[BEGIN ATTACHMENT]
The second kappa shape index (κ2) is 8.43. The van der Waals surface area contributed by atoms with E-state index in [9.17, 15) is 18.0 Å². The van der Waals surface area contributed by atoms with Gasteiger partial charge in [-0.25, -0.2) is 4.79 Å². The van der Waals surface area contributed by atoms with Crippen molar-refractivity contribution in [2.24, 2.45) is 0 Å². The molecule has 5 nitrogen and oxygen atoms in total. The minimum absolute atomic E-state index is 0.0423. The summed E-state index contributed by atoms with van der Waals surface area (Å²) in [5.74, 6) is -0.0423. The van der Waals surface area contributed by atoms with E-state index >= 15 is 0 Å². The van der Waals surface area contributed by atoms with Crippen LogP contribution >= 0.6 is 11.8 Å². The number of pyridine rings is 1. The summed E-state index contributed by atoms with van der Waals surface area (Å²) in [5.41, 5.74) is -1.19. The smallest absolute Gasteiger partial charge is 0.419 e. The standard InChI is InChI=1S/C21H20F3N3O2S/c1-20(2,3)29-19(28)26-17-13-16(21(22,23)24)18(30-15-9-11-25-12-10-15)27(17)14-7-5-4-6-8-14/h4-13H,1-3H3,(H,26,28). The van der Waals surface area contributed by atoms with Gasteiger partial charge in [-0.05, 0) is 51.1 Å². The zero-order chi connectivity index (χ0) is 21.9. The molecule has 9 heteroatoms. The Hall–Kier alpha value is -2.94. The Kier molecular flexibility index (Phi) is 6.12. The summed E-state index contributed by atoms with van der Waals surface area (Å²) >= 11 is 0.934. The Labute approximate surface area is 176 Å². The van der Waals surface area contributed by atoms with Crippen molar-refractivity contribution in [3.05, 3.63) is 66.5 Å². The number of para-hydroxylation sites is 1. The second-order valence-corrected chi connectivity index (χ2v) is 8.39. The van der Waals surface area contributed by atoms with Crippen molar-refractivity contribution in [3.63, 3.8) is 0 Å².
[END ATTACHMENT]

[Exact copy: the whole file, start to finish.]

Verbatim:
The second kappa shape index (κ2) is 8.43. The van der Waals surface area contributed by atoms with E-state index in [9.17, 15) is 18.0 Å². The van der Waals surface area contributed by atoms with Gasteiger partial charge in [-0.25, -0.2) is 4.79 Å². The van der Waals surface area contributed by atoms with Crippen molar-refractivity contribution in [2.24, 2.45) is 0 Å². The molecule has 5 nitrogen and oxygen atoms in total. The minimum absolute atomic E-state index is 0.0423. The summed E-state index contributed by atoms with van der Waals surface area (Å²) in [5.74, 6) is -0.0423. The van der Waals surface area contributed by atoms with E-state index >= 15 is 0 Å². The van der Waals surface area contributed by atoms with Crippen LogP contribution >= 0.6 is 11.8 Å². The number of pyridine rings is 1. The summed E-state index contributed by atoms with van der Waals surface area (Å²) in [5.41, 5.74) is -1.19. The smallest absolute Gasteiger partial charge is 0.419 e. The standard InChI is InChI=1S/C21H20F3N3O2S/c1-20(2,3)29-19(28)26-17-13-16(21(22,23)24)18(30-15-9-11-25-12-10-15)27(17)14-7-5-4-6-8-14/h4-13H,1-3H3,(H,26,28). The van der Waals surface area contributed by atoms with Gasteiger partial charge in [-0.05, 0) is 51.1 Å². The zero-order chi connectivity index (χ0) is 21.9. The molecule has 9 heteroatoms. The Hall–Kier alpha value is -2.94. The Kier molecular flexibility index (Phi) is 6.12. The summed E-state index contributed by atoms with van der Waals surface area (Å²) >= 11 is 0.934. The Labute approximate surface area is 176 Å². The van der Waals surface area contributed by atoms with Crippen molar-refractivity contribution in [3.05, 3.63) is 66.5 Å². The number of para-hydroxylation sites is 1. The second-order valence-corrected chi connectivity index (χ2v) is 8.39. The van der Waals surface area contributed by atoms with Crippen molar-refractivity contribution in [3.63, 3.8) is 0 Å².